4 out of 5 stars ★★★★☆
Award-winning, bestselling author Neil Gaiman demonstrates why he’s one of the hottest stars in literature today with “The Thing About Cassandra,” a subtle but chilling story of a man who meets an old girlfriend he had never expected to see. International blockbuster bestselling author Diana Gabaldon sends a World War II RAF pilot through a stone circle to the time of her Outlander series in “A Leaf on the Winds of All Hallows.” Torn from all he knows, Jerry MacKenzie determinedly survives hardship and danger, intent on his goal of returning home to his wife and baby no matter the cost. New York Times bestselling author Jim Butcher presents “Love Hurts,” in which Harry Dresden takes on one of his deadliest adversaries and in the process is forced to confront the secret desires of his own heart. Just the smallest sampling promises unearthly delights, but look also for stories by New York Times bestselling romance authors Jo Beverley and Mary Jo Putney, and by such legends of the fantasy genre as Peter S. Beagle and Tanith Lee, as well as many other popular and beloved writers, including Marjorie M. Liu, Jacqueline Carey, Carrie Vaughn, and Robin Hobb. This exquisite anthology, crafted by the peerless editing team of George R. R. Martin and Gardner Dozois, is sure to leave you under its spell.
I guess I’m a person who enjoys short stories now. This love story anthology written by sci-fi and fantasy writers of many different backgrounds was pieced together by editors George R.R. Martin and Gardner Dozois. Many of the stories were tragic, so I hope readers do not go into it thinking it will be “happy endings,” like I naively did (I had enough hints, but chose to ignore them).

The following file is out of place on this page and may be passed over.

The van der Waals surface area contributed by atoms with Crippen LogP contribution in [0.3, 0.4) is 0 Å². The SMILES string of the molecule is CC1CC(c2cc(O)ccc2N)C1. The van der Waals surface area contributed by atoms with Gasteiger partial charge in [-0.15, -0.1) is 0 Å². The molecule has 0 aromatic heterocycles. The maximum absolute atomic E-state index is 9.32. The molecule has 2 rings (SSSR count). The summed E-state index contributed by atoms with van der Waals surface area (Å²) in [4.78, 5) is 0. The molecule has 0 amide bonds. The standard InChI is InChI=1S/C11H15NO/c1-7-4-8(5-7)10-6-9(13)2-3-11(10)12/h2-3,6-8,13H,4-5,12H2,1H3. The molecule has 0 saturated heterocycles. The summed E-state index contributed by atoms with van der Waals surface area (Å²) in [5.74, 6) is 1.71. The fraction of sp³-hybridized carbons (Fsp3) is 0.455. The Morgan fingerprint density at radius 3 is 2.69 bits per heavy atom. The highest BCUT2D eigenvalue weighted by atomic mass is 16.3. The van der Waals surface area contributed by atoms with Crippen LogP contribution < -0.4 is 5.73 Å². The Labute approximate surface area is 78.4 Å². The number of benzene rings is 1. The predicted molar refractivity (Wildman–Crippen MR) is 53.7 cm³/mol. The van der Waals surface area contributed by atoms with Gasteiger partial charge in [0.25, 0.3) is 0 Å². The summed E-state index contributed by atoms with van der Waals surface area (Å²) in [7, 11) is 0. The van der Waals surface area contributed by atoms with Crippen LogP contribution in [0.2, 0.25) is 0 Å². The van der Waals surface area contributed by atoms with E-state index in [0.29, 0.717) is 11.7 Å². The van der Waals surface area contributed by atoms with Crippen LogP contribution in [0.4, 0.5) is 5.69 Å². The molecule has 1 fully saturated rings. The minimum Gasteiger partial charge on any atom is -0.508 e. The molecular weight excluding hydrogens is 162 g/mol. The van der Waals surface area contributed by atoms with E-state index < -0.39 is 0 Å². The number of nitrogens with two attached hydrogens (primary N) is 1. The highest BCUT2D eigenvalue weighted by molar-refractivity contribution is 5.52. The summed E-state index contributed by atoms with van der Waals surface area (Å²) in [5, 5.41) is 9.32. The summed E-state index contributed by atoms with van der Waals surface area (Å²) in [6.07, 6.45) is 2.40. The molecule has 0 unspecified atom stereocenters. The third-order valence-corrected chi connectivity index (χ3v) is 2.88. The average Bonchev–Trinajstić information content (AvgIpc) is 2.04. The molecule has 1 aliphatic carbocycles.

The main ticket was Diana Gabaldon’s short story “A Leaf on the Wind of All Hallows,” an Outlander short, but I did not read it because I have not caught up on the series and prefer to be spoiler free! (Though I’m sure it’s wonderful.)
This collection featured many great fantasy and sci-fi writers, many of whom I did not know, but now want to read their work (already started reading Jim Butcher because of it). I particularly enjoyed “Love Hurts” by Butcher, a vignette in the Harry Dresden world, where there’s a person creates a cupid spell and makes people fall stupidly in love, then kills them. It’s only when Lt. Murphy and Dresden begin to fall for each other that they realize they are victims too.
“Rooftops” by Carrie Vaughn was a stand out favorite for me about a woman who falls for the local vigilante (who turns out to be a better boyfriend than the person she’s with). It’s a star-crossed lovers, destined to never be together type of love story.
“Blue Boots” by Robin Hobb was interesting. I have heard of Hobb before, but never read anything of hers. “Blue Boots” was about a girl who worked in the kitchens of a large estate after her family dies and the only thing she had from her family was her boots, which makes her stand out to the local singer/story teller (her crush). Bad things happen to the girl, including losing the shoes, but in the end everything works out.
“Under/Above the Water” by Tanith Lee was excellently written. I was instantly transported to the planet with three moons and the lake with the old man. I was instantly drawn to the protagonist, suffering after losing her love. Then the story took a turn and we see that the love was a reincarnation of itself and everyone has a place in time. The story was surreal, eloquent, and beautiful.
“Kaskia” by Peter S. Beagle seemed to be more “classic” sci-fi, reminding me of Edgar S. Burroughs. An older man gets a second hand computer and starts randomly pressing a blank button, which is a receiver for communications with an alien. He’s able to speak with the alien and this changes him to the point his wife leaves him. The alien also leaves him, but he has a final goodbye. Not so much a love story as a story of friendship.
Leave a comment on any particular short stories you liked or if you have any other short story collections you think I should check out!